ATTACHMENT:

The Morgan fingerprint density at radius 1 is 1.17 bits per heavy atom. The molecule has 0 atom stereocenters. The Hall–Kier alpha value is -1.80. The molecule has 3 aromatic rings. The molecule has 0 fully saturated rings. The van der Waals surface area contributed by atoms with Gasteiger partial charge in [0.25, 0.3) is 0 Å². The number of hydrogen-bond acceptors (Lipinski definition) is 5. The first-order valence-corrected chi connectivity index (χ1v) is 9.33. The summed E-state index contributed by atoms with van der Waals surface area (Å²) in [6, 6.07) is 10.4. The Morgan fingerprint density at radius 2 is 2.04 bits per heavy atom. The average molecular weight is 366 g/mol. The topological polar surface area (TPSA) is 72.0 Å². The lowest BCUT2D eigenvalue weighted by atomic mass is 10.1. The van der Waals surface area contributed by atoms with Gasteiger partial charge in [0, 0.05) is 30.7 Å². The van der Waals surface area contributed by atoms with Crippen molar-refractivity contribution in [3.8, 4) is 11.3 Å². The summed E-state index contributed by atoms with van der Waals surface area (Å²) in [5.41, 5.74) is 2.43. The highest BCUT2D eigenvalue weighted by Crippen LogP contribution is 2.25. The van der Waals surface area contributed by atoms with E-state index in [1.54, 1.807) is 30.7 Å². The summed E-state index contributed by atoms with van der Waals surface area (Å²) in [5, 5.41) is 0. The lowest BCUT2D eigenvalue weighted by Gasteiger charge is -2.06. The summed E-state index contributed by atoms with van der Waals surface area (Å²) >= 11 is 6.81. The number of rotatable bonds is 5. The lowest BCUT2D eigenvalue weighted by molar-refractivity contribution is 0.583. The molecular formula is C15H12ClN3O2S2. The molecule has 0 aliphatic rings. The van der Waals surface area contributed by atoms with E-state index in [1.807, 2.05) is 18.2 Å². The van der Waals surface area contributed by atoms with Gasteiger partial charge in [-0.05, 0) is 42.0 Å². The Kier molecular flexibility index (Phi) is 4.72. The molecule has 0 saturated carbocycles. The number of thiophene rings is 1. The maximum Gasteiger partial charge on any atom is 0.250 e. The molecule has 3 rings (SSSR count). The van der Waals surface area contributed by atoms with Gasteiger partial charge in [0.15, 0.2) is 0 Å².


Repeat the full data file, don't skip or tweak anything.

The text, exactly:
The Morgan fingerprint density at radius 1 is 1.17 bits per heavy atom. The molecule has 0 atom stereocenters. The Hall–Kier alpha value is -1.80. The molecule has 3 aromatic rings. The molecule has 0 fully saturated rings. The van der Waals surface area contributed by atoms with Gasteiger partial charge in [0.25, 0.3) is 0 Å². The number of hydrogen-bond acceptors (Lipinski definition) is 5. The first-order valence-corrected chi connectivity index (χ1v) is 9.33. The summed E-state index contributed by atoms with van der Waals surface area (Å²) in [6, 6.07) is 10.4. The Morgan fingerprint density at radius 2 is 2.04 bits per heavy atom. The average molecular weight is 366 g/mol. The topological polar surface area (TPSA) is 72.0 Å². The lowest BCUT2D eigenvalue weighted by atomic mass is 10.1. The van der Waals surface area contributed by atoms with Gasteiger partial charge in [0, 0.05) is 30.7 Å². The van der Waals surface area contributed by atoms with Crippen molar-refractivity contribution in [3.8, 4) is 11.3 Å². The summed E-state index contributed by atoms with van der Waals surface area (Å²) in [5.41, 5.74) is 2.43. The highest BCUT2D eigenvalue weighted by Crippen LogP contribution is 2.25. The van der Waals surface area contributed by atoms with E-state index in [1.54, 1.807) is 30.7 Å². The summed E-state index contributed by atoms with van der Waals surface area (Å²) in [5, 5.41) is 0. The lowest BCUT2D eigenvalue weighted by Gasteiger charge is -2.06. The summed E-state index contributed by atoms with van der Waals surface area (Å²) >= 11 is 6.81. The number of rotatable bonds is 5. The lowest BCUT2D eigenvalue weighted by molar-refractivity contribution is 0.583. The molecular formula is C15H12ClN3O2S2. The molecule has 0 aliphatic rings. The van der Waals surface area contributed by atoms with E-state index in [1.807, 2.05) is 18.2 Å². The van der Waals surface area contributed by atoms with Gasteiger partial charge in [-0.05, 0) is 42.0 Å². The Kier molecular flexibility index (Phi) is 4.72. The molecule has 0 saturated carbocycles. The number of thiophene rings is 1. The maximum Gasteiger partial charge on any atom is 0.250 e. The molecule has 3 rings (SSSR count). The van der Waals surface area contributed by atoms with Gasteiger partial charge in [0.15, 0.2) is 0 Å².